As a boy, I couldn’t wait to get my hands on a real microphone. Not a brand, mind you, but the idea of the rock and roll microphone that, later in life, I now associate with a brand. When I finally did, I loved the warmth that the microphone lent my young voice, giving it more body when I sang and spoke, especially when I got close to the microphone.
As my body grew, my voice grew more resonant. And I found that the standard ball microphone couldn’t capture my natural vocal tone anymore. I could use the proximity trick to add more bass to my voice, but it was artificial and fell short of my natural tone.
Years later, in college, Dan Wood introduced me to large diaphragm microphones, and I found the sound that I was missing. And it was all related to voice placement.
It’s Not About That Bass! (But It Is! (But it Isn’t!))
Though it never hurts to use one, a large dynamic microphone isn’t necessary for everyone. But the register at which you speak or sing isn’t the only determining factor. It depends heavily on your vocal characteristics and vocal placement.
There are a huge number of factors in play when it comes to your vocal tone, and each voice has a unique flavor. Body frame, regional dialect, anxiety, placement in the chest, throat, head, and nose, mouth, shape, and articulation all change the characteristics of a person’s natural voice. Here's a deeper dive on mic technique, for some future reading material.
Vocalists and actors are trained to use their chest voice more, and over the years will often develop what is described as a “fuller voice.” These chest tones are often not captured by smaller diaphragm microphones, which don’t have the same sensitivity. It’s not about treble and bass. Male or female. It’s about low-frequency tones that resonate in the chest and whether that texture is associated with your voice.
The PreSonus PD70 Dynamic Broadcast Microphone
So how does the PreSonus PD70 stack up? For starters, at around $130, it’s more than half the price of its standard studio equivalent. Cost was a huge factor in why I waited so long to purchase a large-diaphragm dynamic. The mic has a good solid feel, deceptively heavy coming out of the box, so it’s not just a shell with cheap components. And the sound?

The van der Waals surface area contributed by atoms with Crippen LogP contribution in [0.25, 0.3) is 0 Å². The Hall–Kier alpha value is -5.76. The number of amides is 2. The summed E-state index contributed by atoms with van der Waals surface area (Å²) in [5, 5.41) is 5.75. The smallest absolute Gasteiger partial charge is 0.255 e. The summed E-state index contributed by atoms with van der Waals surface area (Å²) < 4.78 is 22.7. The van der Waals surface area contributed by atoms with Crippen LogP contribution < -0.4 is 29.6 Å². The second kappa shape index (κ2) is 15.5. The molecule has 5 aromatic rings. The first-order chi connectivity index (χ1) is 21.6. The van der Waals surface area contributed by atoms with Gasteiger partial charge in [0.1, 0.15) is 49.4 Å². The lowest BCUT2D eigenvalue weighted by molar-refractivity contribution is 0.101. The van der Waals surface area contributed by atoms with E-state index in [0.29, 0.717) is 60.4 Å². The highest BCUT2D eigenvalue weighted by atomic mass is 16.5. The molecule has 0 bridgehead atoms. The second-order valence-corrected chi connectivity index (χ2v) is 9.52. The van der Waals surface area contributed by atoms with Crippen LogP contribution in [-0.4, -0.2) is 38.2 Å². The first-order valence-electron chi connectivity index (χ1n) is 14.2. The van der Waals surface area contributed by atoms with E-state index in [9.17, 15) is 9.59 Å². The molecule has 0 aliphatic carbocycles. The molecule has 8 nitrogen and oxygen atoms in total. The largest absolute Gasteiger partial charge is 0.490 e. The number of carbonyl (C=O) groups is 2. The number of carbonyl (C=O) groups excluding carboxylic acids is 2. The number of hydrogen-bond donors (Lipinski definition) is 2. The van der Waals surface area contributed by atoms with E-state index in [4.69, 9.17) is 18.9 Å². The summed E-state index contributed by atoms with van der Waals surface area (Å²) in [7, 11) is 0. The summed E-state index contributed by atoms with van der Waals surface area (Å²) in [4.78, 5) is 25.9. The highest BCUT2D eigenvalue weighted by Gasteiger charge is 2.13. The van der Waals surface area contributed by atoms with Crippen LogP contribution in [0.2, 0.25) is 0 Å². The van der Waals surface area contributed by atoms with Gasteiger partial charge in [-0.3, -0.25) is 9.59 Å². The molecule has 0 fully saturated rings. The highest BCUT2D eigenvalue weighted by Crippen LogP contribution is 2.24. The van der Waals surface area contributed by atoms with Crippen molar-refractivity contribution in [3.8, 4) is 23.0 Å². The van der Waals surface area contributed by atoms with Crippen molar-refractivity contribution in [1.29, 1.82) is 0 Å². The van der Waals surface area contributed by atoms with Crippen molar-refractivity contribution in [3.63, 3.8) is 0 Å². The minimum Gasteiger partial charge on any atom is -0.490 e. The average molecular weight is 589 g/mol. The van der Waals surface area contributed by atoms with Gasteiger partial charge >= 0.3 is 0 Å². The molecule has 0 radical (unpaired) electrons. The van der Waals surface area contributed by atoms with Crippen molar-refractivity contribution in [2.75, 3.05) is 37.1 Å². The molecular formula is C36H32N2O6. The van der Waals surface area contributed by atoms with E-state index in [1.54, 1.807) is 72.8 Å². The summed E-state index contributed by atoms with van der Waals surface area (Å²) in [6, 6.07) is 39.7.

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The PD70 reproduces the voice nicely while capturing the warmth of the chest voice that gives the voice some of its pleasant characteristics. It’s low noise, and has excellent off-sides rejection, meaning the microphone captures more of your voice and less of the room you’re recording in.
What You'll Need to Run the PreSonus PD70
You'll also need to support the mic on a boom arm or mic stand. You may find bundle deals with a boom arm included, but if not, it won't cost the earth to pick one up.
Buy the PreSonus PD70, brand new, on Amazon – FYI, our link here is an affiliate and we may earn a commission should you choose to purchase through it – at no extra cost to yourself!
That Broadcast Sound!
Podcasting, like all crafts, is influenced by the disciplines that lent to their rise. With its roots in talk radio, podcasters often try to capture that warm resonant broadcast sound. The core of that broadcast sound is the use of large dynamic microphones and a lot (A LOT!) of compression. Podcasters have become more nuanced with compression, but the use of large-diaphragm dynamic microphones remains a constant.
With a tame 4:1 compression ratio added to the PD70, the warm chest tones come forward, and even without further noise processing, the microphone already gets a clean responsive broadcast sound effortlessly.
The PreSonus PD70: An Oustanding Mic at a Stellar Price!
If the cost investment was holding you back from favoring a large-diaphragm dynamic microphone, then this is the model you’ve been waiting for. The Presonus PD70 is a beautiful mic with great frequency response and sensitivity, capturing the chest tones and that broadcast sound with low noise and terrific clarity.
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